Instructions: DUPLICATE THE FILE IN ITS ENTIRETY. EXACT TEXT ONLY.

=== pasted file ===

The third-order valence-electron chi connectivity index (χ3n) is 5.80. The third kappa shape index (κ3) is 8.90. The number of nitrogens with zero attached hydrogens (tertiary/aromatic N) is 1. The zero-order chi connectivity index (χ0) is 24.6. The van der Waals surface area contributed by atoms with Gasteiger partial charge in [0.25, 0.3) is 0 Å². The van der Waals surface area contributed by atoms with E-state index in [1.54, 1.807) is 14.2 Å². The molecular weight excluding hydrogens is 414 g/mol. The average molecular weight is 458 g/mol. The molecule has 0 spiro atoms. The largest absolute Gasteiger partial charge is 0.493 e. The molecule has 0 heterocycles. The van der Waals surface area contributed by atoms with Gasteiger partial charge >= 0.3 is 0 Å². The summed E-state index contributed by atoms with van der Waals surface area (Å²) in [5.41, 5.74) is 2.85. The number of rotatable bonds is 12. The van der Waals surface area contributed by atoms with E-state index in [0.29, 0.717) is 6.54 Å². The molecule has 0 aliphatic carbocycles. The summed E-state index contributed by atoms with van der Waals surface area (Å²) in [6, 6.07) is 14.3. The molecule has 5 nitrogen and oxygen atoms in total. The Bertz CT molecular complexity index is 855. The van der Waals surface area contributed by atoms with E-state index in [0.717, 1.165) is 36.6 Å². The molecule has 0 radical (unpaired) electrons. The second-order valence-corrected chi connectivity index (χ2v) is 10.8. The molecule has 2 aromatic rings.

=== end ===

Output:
The third-order valence-electron chi connectivity index (χ3n) is 5.80. The third kappa shape index (κ3) is 8.90. The number of nitrogens with zero attached hydrogens (tertiary/aromatic N) is 1. The zero-order chi connectivity index (χ0) is 24.6. The van der Waals surface area contributed by atoms with Gasteiger partial charge in [0.25, 0.3) is 0 Å². The van der Waals surface area contributed by atoms with E-state index in [1.54, 1.807) is 14.2 Å². The molecular weight excluding hydrogens is 414 g/mol. The average molecular weight is 458 g/mol. The molecule has 0 spiro atoms. The largest absolute Gasteiger partial charge is 0.493 e. The molecule has 0 heterocycles. The van der Waals surface area contributed by atoms with Gasteiger partial charge >= 0.3 is 0 Å². The summed E-state index contributed by atoms with van der Waals surface area (Å²) in [5.41, 5.74) is 2.85. The number of rotatable bonds is 12. The van der Waals surface area contributed by atoms with E-state index in [0.29, 0.717) is 6.54 Å². The molecule has 0 aliphatic carbocycles. The summed E-state index contributed by atoms with van der Waals surface area (Å²) in [6, 6.07) is 14.3. The molecule has 5 nitrogen and oxygen atoms in total. The Bertz CT molecular complexity index is 855. The van der Waals surface area contributed by atoms with E-state index in [0.717, 1.165) is 36.6 Å². The molecule has 0 radical (unpaired) electrons. The second-order valence-corrected chi connectivity index (χ2v) is 10.8. The molecule has 2 aromatic rings.